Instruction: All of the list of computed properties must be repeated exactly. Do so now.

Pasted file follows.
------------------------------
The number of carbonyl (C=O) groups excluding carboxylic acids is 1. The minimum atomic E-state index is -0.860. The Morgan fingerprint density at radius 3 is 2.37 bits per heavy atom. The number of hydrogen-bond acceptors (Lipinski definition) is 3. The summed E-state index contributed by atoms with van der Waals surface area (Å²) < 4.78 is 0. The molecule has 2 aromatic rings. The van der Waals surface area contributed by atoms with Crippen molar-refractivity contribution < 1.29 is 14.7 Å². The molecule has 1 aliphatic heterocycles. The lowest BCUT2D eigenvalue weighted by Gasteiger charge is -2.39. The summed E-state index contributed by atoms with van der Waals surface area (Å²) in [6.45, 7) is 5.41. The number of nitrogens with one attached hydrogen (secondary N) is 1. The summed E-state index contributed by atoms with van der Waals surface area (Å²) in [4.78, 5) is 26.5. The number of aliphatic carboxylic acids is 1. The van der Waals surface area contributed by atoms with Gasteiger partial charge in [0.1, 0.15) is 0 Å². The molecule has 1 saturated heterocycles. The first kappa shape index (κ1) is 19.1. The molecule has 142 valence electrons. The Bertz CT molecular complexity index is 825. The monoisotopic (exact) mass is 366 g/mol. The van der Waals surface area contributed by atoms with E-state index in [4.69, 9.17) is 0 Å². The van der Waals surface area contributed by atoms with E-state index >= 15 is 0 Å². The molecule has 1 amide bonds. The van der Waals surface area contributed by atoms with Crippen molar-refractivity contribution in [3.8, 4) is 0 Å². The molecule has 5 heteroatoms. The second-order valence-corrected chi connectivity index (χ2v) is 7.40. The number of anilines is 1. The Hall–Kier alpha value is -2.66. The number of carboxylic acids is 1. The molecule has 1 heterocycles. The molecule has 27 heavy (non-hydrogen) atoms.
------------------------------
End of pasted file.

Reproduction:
The number of carbonyl (C=O) groups excluding carboxylic acids is 1. The minimum atomic E-state index is -0.860. The Morgan fingerprint density at radius 3 is 2.37 bits per heavy atom. The number of hydrogen-bond acceptors (Lipinski definition) is 3. The summed E-state index contributed by atoms with van der Waals surface area (Å²) < 4.78 is 0. The molecule has 2 aromatic rings. The van der Waals surface area contributed by atoms with Crippen molar-refractivity contribution < 1.29 is 14.7 Å². The molecule has 1 aliphatic heterocycles. The lowest BCUT2D eigenvalue weighted by Gasteiger charge is -2.39. The summed E-state index contributed by atoms with van der Waals surface area (Å²) in [6.45, 7) is 5.41. The number of nitrogens with one attached hydrogen (secondary N) is 1. The summed E-state index contributed by atoms with van der Waals surface area (Å²) in [4.78, 5) is 26.5. The number of aliphatic carboxylic acids is 1. The van der Waals surface area contributed by atoms with Gasteiger partial charge in [0.1, 0.15) is 0 Å². The molecule has 1 saturated heterocycles. The first kappa shape index (κ1) is 19.1. The molecule has 142 valence electrons. The Bertz CT molecular complexity index is 825. The monoisotopic (exact) mass is 366 g/mol. The van der Waals surface area contributed by atoms with E-state index in [4.69, 9.17) is 0 Å². The van der Waals surface area contributed by atoms with E-state index >= 15 is 0 Å². The molecule has 1 amide bonds. The van der Waals surface area contributed by atoms with Crippen molar-refractivity contribution in [3.8, 4) is 0 Å². The molecule has 5 heteroatoms. The second-order valence-corrected chi connectivity index (χ2v) is 7.40. The number of anilines is 1. The Hall–Kier alpha value is -2.66. The number of carboxylic acids is 1. The molecule has 1 heterocycles. The molecule has 27 heavy (non-hydrogen) atoms.